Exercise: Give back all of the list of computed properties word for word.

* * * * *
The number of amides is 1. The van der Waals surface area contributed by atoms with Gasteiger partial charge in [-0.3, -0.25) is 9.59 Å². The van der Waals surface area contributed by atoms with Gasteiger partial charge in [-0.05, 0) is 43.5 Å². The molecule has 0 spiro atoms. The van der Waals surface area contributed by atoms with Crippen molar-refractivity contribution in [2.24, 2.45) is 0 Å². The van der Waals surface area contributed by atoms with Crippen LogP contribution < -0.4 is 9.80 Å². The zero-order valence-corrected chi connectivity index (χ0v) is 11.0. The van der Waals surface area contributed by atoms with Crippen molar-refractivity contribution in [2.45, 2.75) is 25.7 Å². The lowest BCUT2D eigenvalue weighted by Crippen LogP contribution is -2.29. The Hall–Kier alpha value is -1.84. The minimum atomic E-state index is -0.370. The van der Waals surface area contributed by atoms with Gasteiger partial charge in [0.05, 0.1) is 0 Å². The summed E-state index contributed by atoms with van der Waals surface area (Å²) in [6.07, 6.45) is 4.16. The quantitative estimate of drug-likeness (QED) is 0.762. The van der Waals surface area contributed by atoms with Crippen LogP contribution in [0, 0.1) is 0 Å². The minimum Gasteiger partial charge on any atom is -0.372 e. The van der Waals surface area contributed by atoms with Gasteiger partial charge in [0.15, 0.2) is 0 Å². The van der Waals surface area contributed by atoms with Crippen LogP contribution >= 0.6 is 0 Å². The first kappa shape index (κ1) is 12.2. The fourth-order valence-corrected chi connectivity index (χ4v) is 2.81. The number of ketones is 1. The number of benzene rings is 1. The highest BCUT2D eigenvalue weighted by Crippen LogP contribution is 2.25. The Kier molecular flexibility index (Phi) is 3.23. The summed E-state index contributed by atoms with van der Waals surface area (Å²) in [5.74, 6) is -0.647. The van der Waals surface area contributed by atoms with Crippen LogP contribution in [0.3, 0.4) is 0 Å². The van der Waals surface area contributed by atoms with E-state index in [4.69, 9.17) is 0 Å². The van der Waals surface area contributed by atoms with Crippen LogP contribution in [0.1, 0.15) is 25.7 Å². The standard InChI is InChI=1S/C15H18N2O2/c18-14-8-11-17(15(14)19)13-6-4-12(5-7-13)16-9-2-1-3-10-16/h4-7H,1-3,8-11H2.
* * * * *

The number of amides is 1. The van der Waals surface area contributed by atoms with Gasteiger partial charge in [-0.3, -0.25) is 9.59 Å². The van der Waals surface area contributed by atoms with Gasteiger partial charge in [-0.05, 0) is 43.5 Å². The molecule has 0 spiro atoms. The van der Waals surface area contributed by atoms with Crippen molar-refractivity contribution in [2.24, 2.45) is 0 Å². The van der Waals surface area contributed by atoms with Crippen LogP contribution < -0.4 is 9.80 Å². The zero-order valence-corrected chi connectivity index (χ0v) is 11.0. The van der Waals surface area contributed by atoms with Crippen molar-refractivity contribution in [2.45, 2.75) is 25.7 Å². The lowest BCUT2D eigenvalue weighted by Crippen LogP contribution is -2.29. The Hall–Kier alpha value is -1.84. The minimum atomic E-state index is -0.370. The van der Waals surface area contributed by atoms with Gasteiger partial charge in [0.05, 0.1) is 0 Å². The summed E-state index contributed by atoms with van der Waals surface area (Å²) in [6.07, 6.45) is 4.16. The quantitative estimate of drug-likeness (QED) is 0.762. The van der Waals surface area contributed by atoms with Crippen LogP contribution in [0, 0.1) is 0 Å². The minimum Gasteiger partial charge on any atom is -0.372 e. The van der Waals surface area contributed by atoms with Gasteiger partial charge in [0.15, 0.2) is 0 Å². The van der Waals surface area contributed by atoms with Crippen LogP contribution >= 0.6 is 0 Å². The first kappa shape index (κ1) is 12.2. The fourth-order valence-corrected chi connectivity index (χ4v) is 2.81. The number of ketones is 1. The number of benzene rings is 1. The highest BCUT2D eigenvalue weighted by Crippen LogP contribution is 2.25. The Kier molecular flexibility index (Phi) is 3.23. The summed E-state index contributed by atoms with van der Waals surface area (Å²) in [5.74, 6) is -0.647. The van der Waals surface area contributed by atoms with Crippen LogP contribution in [0.3, 0.4) is 0 Å². The van der Waals surface area contributed by atoms with E-state index in [4.69, 9.17) is 0 Å². The van der Waals surface area contributed by atoms with Crippen LogP contribution in [0.1, 0.15) is 25.7 Å². The standard InChI is InChI=1S/C15H18N2O2/c18-14-8-11-17(15(14)19)13-6-4-12(5-7-13)16-9-2-1-3-10-16/h4-7H,1-3,8-11H2.